Earlier builders’ demand to exclude incomplete projects was turned down by the Centre saying the law was enacted to bring relief to crores of home buyers who had been waiting for their flats for years
NEW DELHI: A bunch of builders have approached two high courts challenging some of the key provisions in the Real Estate Regulation Act (RERA) including binging all “ongoing” projects under regulation and penalties for failure to register such projects. They have pleaded that these provisions have retrospective effect since the projects were started when there was no such law and hence it’s illegal.
Earlier builders’ demand to exclude incomplete projects was turned down by the Centre saying the law was enacted to bring relief to crores of home buyers who had been waiting for their flats for years, even after making full payment. According to the law, the mandatory registration of incomplete and new projects with the regulator will have to be done by August 1, else the builders face the risk of paying penalties.
The builders have been opposing this provision amid reports that most of them are cash strapped. Moreover, the law brings transparency and accountability and property developers have to give fresh timelines for completion of projects. The timelines will have to be adhered to.
While Builders and Developers Welfare Association has filed a PIL in Madhya Pradesh High Court, Swapnil Developers has challenged provisions of RERA in the Nagpur bench of Bombay High Court. These cases are coming up for hearing in the next one week.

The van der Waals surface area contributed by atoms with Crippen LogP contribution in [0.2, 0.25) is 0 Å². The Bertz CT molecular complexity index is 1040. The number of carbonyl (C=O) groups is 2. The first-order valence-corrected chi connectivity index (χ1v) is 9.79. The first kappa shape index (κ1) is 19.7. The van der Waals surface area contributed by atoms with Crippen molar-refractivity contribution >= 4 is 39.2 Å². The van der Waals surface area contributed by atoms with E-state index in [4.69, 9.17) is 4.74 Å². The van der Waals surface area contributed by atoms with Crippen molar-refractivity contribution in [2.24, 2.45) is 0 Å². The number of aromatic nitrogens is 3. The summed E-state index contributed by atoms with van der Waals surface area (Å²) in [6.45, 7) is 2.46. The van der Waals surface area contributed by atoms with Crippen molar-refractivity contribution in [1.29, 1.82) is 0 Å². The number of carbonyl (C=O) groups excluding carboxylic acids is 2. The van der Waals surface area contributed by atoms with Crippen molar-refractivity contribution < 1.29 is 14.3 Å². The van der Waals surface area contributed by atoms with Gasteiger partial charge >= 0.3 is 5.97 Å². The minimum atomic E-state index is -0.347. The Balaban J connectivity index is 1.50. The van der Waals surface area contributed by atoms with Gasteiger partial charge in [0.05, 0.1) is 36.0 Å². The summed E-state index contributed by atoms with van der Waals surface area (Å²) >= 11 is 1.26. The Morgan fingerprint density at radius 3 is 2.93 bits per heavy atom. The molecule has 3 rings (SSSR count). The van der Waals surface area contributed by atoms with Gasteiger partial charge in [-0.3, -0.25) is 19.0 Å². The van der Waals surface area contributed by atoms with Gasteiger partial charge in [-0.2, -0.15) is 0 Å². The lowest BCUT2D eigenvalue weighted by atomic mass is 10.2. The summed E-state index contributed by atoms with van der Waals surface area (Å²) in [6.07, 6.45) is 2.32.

Sources in the housing and urban affairs ministry said RERA is not a law with retrospective effect since it covers all projects, which have not got completion certificate by May 1, 2017. Secondly, the penal provisions come to effect only after the law came to existence.
Till now 22 states and seven Union Territories have got proper or interim regulators and real estate projects can be registered with them.
Builders have challenged the Centre’s right to enact the law relating to land, which is a state subject, and how submitting details of projects to the regulator would amount to infringement of right to privacy.
“The law came into force in March 2016 and there was enough time to complete the ongoing projects. The law says the builders will have to give fresh timeline while registering all projects including the ongoing ones,” a government official said.
He added that the law has been made under the relevant constitutional provisions of the Concurrent List and the ministry had even obtained opinion of the law ministry in June 2012. “The RERA does not provide for matters relating to ‘land’ or ‘local authority’. It aims to regulate the contractual obligations between the builders and buyers. It focuses on resolving disputes in the sector,” the official added.